Compare any two graphics cards:
GeForce 9500 GT 1GB GDDR3 vs GeForce GT 240 GDDR5
IntroThe GeForce 9500 GT 1GB GDDR3 has a core clock speed of 550 MHz and a GDDR3 memory speed of 800 MHz. It also features a 128-bit bus, and makes use of a 55 nm design. It is comprised of 32 SPUs, 16 TAUs, and 8 ROPs.
Compare all that to the GeForce GT 240 GDDR5, which makes use of a 40 nm design. nVidia has clocked the core frequency at 550 MHz. The GDDR5 RAM works at a speed of 850 MHz on this particular card. It features 96 SPUs as well as 32 TAUs and 8 ROPs.
(No game benchmarks for this combination yet.)
Power Usage and Theoretical Benchmarks
Power Consumption (Max TDP)
The GeForce GT 240 GDDR5 should in theory be a lot faster than the GeForce 9500 GT 1GB GDDR3 in general. (explain)
Texel RateThe GeForce GT 240 GDDR5 is much (approximately 100%) faster with regards to texture filtering than the GeForce 9500 GT 1GB GDDR3. (explain)
Pixel RateBoth cards have exactly the same pixel fill rate, so theoretically they should perform equally good at at AA, and be able to handle the same resolutions. (explain)
Please note that the above 'benchmarks' are all just theoretical - the results were calculated based on the card's specifications, and real-world performance may (and probably will) vary at least a bit.
Please note that the price comparisons are based on search keywords - sometimes it might show cards with very similar names that are not exactly the same as the one chosen in the comparison. We do try to filter out the wrong results as best we can, though.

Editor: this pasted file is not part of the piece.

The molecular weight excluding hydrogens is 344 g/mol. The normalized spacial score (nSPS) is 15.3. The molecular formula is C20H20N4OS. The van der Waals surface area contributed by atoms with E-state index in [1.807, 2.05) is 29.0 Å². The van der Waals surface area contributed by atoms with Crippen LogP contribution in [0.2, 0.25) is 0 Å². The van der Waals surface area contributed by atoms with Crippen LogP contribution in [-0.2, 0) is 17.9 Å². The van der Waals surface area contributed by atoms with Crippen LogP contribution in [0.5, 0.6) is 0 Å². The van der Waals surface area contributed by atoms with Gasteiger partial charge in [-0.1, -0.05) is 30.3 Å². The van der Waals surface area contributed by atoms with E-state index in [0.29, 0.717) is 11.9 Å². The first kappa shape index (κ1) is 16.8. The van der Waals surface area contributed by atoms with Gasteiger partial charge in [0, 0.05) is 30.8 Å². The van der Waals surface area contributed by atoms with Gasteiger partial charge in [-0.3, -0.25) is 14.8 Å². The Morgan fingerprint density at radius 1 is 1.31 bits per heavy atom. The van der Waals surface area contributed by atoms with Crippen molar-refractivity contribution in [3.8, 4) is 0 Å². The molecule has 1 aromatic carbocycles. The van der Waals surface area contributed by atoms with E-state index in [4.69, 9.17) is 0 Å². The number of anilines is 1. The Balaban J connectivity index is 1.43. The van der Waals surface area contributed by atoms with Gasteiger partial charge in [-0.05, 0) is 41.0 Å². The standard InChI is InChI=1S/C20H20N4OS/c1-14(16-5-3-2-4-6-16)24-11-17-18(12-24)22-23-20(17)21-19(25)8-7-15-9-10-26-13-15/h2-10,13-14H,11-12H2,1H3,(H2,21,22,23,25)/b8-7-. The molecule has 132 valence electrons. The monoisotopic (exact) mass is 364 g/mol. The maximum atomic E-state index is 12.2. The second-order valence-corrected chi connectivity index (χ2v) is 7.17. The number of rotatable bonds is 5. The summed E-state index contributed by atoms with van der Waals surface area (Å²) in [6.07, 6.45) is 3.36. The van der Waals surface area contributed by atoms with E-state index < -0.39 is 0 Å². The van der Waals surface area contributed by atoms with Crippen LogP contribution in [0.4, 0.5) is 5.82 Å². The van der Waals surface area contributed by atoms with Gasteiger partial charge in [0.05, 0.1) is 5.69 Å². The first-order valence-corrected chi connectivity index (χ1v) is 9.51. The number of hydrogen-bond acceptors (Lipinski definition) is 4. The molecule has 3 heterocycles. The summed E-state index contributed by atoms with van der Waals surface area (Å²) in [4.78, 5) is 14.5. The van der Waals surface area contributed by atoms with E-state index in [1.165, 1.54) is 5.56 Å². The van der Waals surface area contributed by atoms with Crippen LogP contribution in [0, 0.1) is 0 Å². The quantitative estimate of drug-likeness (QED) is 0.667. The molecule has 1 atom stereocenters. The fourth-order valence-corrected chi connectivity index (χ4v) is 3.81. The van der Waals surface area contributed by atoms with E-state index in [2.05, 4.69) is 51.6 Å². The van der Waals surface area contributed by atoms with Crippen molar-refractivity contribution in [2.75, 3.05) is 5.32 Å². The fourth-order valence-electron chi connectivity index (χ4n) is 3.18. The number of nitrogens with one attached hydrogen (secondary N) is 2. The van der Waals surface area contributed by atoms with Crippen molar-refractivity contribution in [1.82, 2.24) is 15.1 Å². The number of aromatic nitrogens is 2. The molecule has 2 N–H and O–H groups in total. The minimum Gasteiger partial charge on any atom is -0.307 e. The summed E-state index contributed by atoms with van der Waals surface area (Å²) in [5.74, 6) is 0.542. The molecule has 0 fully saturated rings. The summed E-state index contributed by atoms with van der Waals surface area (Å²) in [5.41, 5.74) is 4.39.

Memory Bandwidth: Bandwidth is the maximum amount of data (in units of megabytes per second) that can be transferred across the external memory interface in a second. It's calculated by multiplying the interface width by its memory clock speed. In the case of DDR type RAM, it must be multiplied by 2 once again. If DDR5, multiply by ANOTHER 2x. The better the bandwidth is, the better the card will be in general. It especially helps with AA, HDR and higher screen resolutions.
Texel Rate: Texel rate is the maximum texture map elements (texels) that are applied in one second. This is worked out by multiplying the total amount of texture units of the card by the core clock speed of the chip. The better this number, the better the graphics card will be at texture filtering (anisotropic filtering - AF). It is measured in millions of texels in a second.
Pixel Rate: Pixel rate is the most pixels the video card could possibly record to its local memory in one second - measured in millions of pixels per second. The figure is calculated by multiplying the number of ROPs by the clock speed of the card. ROPs (Raster Operations Pipelines - also sometimes called Render Output Units) are responsible for outputting the pixels (image) to the screen. The actual pixel rate also depends on many other factors, most notably the memory bandwidth of the card - the lower the memory bandwidth is, the lower the potential to get to the max fill rate.